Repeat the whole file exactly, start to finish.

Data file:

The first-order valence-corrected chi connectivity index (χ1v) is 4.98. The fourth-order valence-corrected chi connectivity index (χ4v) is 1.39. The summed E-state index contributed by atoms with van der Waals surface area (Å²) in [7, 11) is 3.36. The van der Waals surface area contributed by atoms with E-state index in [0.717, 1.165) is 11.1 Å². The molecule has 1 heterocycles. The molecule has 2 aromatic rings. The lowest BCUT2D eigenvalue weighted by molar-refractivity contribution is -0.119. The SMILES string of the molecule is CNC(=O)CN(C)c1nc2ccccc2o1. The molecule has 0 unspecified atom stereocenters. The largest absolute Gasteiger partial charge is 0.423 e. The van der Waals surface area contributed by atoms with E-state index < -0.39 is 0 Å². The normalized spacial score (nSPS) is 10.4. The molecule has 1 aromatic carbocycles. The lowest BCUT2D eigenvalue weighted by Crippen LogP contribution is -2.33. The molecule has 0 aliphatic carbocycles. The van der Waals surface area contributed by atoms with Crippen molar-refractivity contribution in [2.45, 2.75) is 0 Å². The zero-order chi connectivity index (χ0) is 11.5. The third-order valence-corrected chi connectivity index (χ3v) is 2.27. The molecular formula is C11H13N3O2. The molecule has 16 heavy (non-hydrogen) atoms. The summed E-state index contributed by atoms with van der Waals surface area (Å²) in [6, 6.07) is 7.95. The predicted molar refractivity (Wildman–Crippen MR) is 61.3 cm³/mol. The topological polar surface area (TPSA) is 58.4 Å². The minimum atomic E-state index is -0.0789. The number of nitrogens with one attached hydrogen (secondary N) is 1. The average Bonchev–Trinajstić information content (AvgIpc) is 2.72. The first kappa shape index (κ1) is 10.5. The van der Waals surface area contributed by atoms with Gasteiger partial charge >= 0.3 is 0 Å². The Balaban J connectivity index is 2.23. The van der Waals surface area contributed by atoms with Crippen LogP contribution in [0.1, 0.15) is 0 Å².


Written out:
The first-order valence-corrected chi connectivity index (χ1v) is 4.98. The fourth-order valence-corrected chi connectivity index (χ4v) is 1.39. The summed E-state index contributed by atoms with van der Waals surface area (Å²) in [7, 11) is 3.36. The van der Waals surface area contributed by atoms with E-state index in [0.717, 1.165) is 11.1 Å². The molecule has 1 heterocycles. The molecule has 2 aromatic rings. The lowest BCUT2D eigenvalue weighted by molar-refractivity contribution is -0.119. The SMILES string of the molecule is CNC(=O)CN(C)c1nc2ccccc2o1. The molecule has 0 unspecified atom stereocenters. The largest absolute Gasteiger partial charge is 0.423 e. The van der Waals surface area contributed by atoms with E-state index < -0.39 is 0 Å². The normalized spacial score (nSPS) is 10.4. The molecule has 1 aromatic carbocycles. The lowest BCUT2D eigenvalue weighted by Crippen LogP contribution is -2.33. The molecule has 0 aliphatic carbocycles. The van der Waals surface area contributed by atoms with Crippen molar-refractivity contribution in [2.45, 2.75) is 0 Å². The zero-order chi connectivity index (χ0) is 11.5. The third-order valence-corrected chi connectivity index (χ3v) is 2.27. The molecular formula is C11H13N3O2. The molecule has 16 heavy (non-hydrogen) atoms. The summed E-state index contributed by atoms with van der Waals surface area (Å²) in [6, 6.07) is 7.95. The predicted molar refractivity (Wildman–Crippen MR) is 61.3 cm³/mol. The topological polar surface area (TPSA) is 58.4 Å². The minimum atomic E-state index is -0.0789. The number of nitrogens with one attached hydrogen (secondary N) is 1. The average Bonchev–Trinajstić information content (AvgIpc) is 2.72. The first kappa shape index (κ1) is 10.5. The van der Waals surface area contributed by atoms with Gasteiger partial charge >= 0.3 is 0 Å². The Balaban J connectivity index is 2.23. The van der Waals surface area contributed by atoms with Crippen LogP contribution in [0.1, 0.15) is 0 Å².